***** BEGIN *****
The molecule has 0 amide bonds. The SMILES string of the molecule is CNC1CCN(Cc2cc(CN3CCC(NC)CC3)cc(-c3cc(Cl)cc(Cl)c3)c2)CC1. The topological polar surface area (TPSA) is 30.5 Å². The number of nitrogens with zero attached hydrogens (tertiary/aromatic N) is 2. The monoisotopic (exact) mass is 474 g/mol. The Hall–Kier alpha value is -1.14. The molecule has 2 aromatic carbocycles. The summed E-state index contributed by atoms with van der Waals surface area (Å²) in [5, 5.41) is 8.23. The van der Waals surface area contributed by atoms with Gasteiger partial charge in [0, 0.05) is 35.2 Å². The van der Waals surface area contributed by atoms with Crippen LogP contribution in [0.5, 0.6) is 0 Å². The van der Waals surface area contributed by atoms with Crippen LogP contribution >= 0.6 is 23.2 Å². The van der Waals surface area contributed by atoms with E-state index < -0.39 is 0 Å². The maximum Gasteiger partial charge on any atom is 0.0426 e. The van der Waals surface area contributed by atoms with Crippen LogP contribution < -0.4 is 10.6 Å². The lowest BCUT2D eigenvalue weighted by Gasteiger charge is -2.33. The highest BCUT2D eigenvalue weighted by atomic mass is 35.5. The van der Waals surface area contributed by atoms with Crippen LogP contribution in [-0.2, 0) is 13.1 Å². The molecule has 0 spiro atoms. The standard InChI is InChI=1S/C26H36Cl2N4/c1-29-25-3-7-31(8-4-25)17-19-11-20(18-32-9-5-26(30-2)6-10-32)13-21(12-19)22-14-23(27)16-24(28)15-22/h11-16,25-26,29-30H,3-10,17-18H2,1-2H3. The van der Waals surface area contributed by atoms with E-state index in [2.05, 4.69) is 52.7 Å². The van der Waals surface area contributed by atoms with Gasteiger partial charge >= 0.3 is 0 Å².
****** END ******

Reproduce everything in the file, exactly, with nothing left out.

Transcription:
The molecule has 0 amide bonds. The SMILES string of the molecule is CNC1CCN(Cc2cc(CN3CCC(NC)CC3)cc(-c3cc(Cl)cc(Cl)c3)c2)CC1. The topological polar surface area (TPSA) is 30.5 Å². The number of nitrogens with zero attached hydrogens (tertiary/aromatic N) is 2. The monoisotopic (exact) mass is 474 g/mol. The Hall–Kier alpha value is -1.14. The molecule has 2 aromatic carbocycles. The summed E-state index contributed by atoms with van der Waals surface area (Å²) in [5, 5.41) is 8.23. The van der Waals surface area contributed by atoms with Gasteiger partial charge in [0, 0.05) is 35.2 Å². The van der Waals surface area contributed by atoms with Crippen LogP contribution in [0.5, 0.6) is 0 Å². The van der Waals surface area contributed by atoms with Crippen LogP contribution >= 0.6 is 23.2 Å². The van der Waals surface area contributed by atoms with E-state index < -0.39 is 0 Å². The maximum Gasteiger partial charge on any atom is 0.0426 e. The van der Waals surface area contributed by atoms with Crippen LogP contribution < -0.4 is 10.6 Å². The lowest BCUT2D eigenvalue weighted by Gasteiger charge is -2.33. The highest BCUT2D eigenvalue weighted by atomic mass is 35.5. The van der Waals surface area contributed by atoms with Crippen LogP contribution in [-0.2, 0) is 13.1 Å². The molecule has 0 spiro atoms. The standard InChI is InChI=1S/C26H36Cl2N4/c1-29-25-3-7-31(8-4-25)17-19-11-20(18-32-9-5-26(30-2)6-10-32)13-21(12-19)22-14-23(27)16-24(28)15-22/h11-16,25-26,29-30H,3-10,17-18H2,1-2H3. The van der Waals surface area contributed by atoms with E-state index in [2.05, 4.69) is 52.7 Å². The van der Waals surface area contributed by atoms with Gasteiger partial charge >= 0.3 is 0 Å².